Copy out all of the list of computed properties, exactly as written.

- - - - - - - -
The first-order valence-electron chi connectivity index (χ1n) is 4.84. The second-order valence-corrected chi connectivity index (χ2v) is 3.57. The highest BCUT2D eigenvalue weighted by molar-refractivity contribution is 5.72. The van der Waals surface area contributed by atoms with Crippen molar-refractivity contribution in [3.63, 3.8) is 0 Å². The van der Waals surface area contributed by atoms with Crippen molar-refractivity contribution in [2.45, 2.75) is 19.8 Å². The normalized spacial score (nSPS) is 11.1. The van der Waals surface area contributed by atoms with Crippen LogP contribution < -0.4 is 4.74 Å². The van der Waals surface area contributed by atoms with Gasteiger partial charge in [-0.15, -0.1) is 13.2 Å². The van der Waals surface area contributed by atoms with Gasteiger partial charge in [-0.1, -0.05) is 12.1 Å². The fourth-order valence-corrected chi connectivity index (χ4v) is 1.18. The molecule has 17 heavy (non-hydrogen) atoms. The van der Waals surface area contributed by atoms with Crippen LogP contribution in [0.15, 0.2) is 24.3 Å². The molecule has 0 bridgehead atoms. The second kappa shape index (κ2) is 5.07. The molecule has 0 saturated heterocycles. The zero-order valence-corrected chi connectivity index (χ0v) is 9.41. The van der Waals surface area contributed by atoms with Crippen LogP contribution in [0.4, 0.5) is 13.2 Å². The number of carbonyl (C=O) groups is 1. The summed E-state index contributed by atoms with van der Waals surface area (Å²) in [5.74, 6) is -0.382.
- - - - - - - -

The first-order valence-electron chi connectivity index (χ1n) is 4.84. The second-order valence-corrected chi connectivity index (χ2v) is 3.57. The highest BCUT2D eigenvalue weighted by molar-refractivity contribution is 5.72. The van der Waals surface area contributed by atoms with Crippen molar-refractivity contribution in [3.63, 3.8) is 0 Å². The van der Waals surface area contributed by atoms with Crippen molar-refractivity contribution in [2.45, 2.75) is 19.8 Å². The normalized spacial score (nSPS) is 11.1. The van der Waals surface area contributed by atoms with Crippen LogP contribution < -0.4 is 4.74 Å². The van der Waals surface area contributed by atoms with Gasteiger partial charge in [-0.15, -0.1) is 13.2 Å². The van der Waals surface area contributed by atoms with Gasteiger partial charge in [-0.1, -0.05) is 12.1 Å². The fourth-order valence-corrected chi connectivity index (χ4v) is 1.18. The molecule has 17 heavy (non-hydrogen) atoms. The van der Waals surface area contributed by atoms with Crippen LogP contribution in [0.15, 0.2) is 24.3 Å². The molecule has 0 bridgehead atoms. The second kappa shape index (κ2) is 5.07. The molecule has 0 saturated heterocycles. The zero-order valence-corrected chi connectivity index (χ0v) is 9.41. The van der Waals surface area contributed by atoms with Crippen LogP contribution in [0.4, 0.5) is 13.2 Å². The number of carbonyl (C=O) groups is 1. The summed E-state index contributed by atoms with van der Waals surface area (Å²) in [5.74, 6) is -0.382.